Tax credits are a great way to stimulate purchases or participation, and in the politician’s mind, they often take precedence over affordability measures that would benefit broader swathes of society. That being said, they’re here to say… unless you’re referring to the slowly vanishing federal EV tax credit.
Automakers like Tesla and General Motors are already watching their $7,500 credits halve, then halve again, after surpassing the 200,000-vehicle threshold that starts the countdown to a credit phase-out. Now, the Treasury Department is claiming some recipients of the eco stimulus shouldn’t have received it in the first place.
According to Bloomberg (via Automotive News), an audit of tax returns filed over a five year period ending in 2018 revealed thousands of suspect EV claims.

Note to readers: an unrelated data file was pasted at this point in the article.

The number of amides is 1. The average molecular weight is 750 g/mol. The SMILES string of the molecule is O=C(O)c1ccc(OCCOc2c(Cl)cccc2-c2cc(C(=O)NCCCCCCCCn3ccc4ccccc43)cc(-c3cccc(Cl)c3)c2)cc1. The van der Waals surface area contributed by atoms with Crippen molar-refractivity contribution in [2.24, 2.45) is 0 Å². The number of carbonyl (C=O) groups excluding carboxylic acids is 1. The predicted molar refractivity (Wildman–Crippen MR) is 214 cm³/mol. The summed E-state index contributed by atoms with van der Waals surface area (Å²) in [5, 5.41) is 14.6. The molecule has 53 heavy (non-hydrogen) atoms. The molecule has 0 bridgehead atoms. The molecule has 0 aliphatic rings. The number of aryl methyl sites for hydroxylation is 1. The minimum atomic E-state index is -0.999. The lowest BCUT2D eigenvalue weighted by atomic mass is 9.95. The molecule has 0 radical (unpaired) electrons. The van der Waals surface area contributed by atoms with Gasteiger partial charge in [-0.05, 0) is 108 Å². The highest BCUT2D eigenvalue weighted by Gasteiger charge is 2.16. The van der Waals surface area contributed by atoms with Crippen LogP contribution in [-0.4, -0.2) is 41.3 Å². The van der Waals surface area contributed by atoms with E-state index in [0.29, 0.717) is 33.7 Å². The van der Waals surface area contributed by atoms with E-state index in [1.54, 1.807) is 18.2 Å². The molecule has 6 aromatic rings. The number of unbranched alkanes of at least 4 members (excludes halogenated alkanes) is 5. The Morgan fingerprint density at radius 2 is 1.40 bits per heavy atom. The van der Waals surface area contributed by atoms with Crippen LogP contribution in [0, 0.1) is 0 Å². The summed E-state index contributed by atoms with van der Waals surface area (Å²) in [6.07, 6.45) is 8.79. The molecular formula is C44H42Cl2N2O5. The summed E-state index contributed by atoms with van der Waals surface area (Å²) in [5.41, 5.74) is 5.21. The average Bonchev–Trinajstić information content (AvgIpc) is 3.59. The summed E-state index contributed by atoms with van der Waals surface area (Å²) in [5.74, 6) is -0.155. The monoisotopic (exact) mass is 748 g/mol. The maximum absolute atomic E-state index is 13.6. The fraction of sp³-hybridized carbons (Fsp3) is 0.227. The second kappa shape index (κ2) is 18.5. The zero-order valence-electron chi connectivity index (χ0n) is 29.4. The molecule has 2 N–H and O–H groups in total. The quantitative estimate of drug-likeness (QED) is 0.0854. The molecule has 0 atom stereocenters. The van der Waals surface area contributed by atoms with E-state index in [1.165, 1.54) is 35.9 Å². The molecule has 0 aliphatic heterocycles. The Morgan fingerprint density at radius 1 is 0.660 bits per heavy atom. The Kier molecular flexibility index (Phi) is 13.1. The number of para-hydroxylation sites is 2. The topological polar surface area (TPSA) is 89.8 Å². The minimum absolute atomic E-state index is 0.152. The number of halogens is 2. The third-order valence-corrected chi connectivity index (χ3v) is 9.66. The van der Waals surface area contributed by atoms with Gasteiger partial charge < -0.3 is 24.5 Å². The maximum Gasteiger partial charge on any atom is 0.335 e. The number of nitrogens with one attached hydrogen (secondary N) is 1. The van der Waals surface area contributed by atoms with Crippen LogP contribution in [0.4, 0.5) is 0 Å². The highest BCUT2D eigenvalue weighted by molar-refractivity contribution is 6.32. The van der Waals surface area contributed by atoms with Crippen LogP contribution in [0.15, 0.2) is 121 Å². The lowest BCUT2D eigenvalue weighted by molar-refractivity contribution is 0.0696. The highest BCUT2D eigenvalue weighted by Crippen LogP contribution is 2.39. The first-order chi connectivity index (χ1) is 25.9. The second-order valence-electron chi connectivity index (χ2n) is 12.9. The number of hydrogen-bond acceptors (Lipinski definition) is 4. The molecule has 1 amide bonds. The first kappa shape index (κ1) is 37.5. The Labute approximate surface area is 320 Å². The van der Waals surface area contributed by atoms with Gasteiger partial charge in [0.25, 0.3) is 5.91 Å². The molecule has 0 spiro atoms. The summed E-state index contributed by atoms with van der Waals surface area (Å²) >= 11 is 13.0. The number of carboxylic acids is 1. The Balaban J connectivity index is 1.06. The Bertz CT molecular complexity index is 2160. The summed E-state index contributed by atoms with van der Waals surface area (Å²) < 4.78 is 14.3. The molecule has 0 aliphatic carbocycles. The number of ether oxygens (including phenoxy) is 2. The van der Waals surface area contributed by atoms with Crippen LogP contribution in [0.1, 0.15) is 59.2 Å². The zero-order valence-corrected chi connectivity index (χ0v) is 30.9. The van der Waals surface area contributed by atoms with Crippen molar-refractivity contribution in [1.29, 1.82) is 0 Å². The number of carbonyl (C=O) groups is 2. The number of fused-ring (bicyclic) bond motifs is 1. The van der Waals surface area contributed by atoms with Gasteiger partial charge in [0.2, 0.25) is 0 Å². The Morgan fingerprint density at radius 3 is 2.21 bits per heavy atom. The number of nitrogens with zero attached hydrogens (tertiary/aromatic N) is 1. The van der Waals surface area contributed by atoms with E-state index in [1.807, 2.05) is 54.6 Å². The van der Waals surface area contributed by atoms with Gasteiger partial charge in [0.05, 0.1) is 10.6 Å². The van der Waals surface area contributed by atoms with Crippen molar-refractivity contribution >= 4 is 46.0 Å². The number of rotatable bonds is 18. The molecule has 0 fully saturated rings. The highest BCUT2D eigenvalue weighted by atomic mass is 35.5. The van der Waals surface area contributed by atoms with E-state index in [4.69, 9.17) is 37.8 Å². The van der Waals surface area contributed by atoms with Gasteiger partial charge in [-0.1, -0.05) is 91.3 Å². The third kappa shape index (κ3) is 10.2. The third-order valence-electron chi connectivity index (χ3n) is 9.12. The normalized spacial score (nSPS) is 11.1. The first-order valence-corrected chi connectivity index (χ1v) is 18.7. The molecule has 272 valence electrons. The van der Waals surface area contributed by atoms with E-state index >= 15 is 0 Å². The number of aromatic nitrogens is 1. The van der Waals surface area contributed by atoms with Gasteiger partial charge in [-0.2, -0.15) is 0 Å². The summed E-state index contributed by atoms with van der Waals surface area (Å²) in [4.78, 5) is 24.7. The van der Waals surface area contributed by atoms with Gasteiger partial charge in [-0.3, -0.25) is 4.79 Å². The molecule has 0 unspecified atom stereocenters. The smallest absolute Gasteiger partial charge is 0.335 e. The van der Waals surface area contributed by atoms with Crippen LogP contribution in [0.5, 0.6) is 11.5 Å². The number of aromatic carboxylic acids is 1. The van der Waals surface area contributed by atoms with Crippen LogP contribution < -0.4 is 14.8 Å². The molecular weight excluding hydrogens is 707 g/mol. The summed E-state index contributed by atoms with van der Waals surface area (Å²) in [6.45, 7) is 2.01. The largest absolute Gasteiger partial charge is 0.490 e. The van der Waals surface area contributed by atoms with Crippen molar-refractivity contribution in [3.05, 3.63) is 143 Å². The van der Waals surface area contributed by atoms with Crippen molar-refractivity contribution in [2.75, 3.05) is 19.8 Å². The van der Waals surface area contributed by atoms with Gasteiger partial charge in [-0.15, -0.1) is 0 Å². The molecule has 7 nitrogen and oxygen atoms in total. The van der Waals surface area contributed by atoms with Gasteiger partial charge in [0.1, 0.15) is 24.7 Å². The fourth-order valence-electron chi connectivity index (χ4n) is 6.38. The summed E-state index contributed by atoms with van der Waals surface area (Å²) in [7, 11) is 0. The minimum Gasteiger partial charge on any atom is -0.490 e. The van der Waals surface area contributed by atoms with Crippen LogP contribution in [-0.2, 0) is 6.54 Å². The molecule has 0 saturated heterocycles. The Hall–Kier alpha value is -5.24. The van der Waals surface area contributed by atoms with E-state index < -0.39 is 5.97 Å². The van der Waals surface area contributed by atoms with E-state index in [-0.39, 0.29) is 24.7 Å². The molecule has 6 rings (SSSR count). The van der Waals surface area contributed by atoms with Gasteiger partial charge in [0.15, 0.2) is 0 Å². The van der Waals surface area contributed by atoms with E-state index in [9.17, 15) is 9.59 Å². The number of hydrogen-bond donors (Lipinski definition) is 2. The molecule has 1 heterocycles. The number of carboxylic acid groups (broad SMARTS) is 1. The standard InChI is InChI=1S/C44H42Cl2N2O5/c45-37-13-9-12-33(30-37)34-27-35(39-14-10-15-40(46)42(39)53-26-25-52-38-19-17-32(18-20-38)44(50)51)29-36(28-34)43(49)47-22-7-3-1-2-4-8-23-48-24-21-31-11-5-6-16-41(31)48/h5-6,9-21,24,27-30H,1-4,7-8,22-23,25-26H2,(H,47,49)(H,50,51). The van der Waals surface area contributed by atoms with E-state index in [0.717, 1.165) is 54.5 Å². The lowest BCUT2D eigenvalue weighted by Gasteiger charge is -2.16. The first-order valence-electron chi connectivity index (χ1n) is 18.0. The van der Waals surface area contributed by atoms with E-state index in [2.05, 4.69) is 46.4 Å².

Of the $1.4 billion paid out to roughly 240,000 EV buyers during that period, the Treasury Inspector General for Tax Administration identified 16,510 returns worthy of further scrutiny. Money paid out to that cohort amounted to upwards of $70 million.
So, how exactly did these tax filers get their hands on the supposedly unearned credits? That’s a mystery for now — much of the audit’s juicy details were redacted. Depending on type of vehicle, where the automaker rests in its credit tally, and the vehicle’s battery capacity, recipients stand to gain between $2,500 and $7,500. Full-on EVs get the biggest bucks, but buyers of plug-in hybrids stand to gain a considerable incentive. The credit available to buyers of the Mitsubishi Outlander PHEV is $5,836. The now-departed Cadillac CT6 Plug-In, being of solid American stock, was eligible for the full $7,500, despite its 2.0-liter turbo.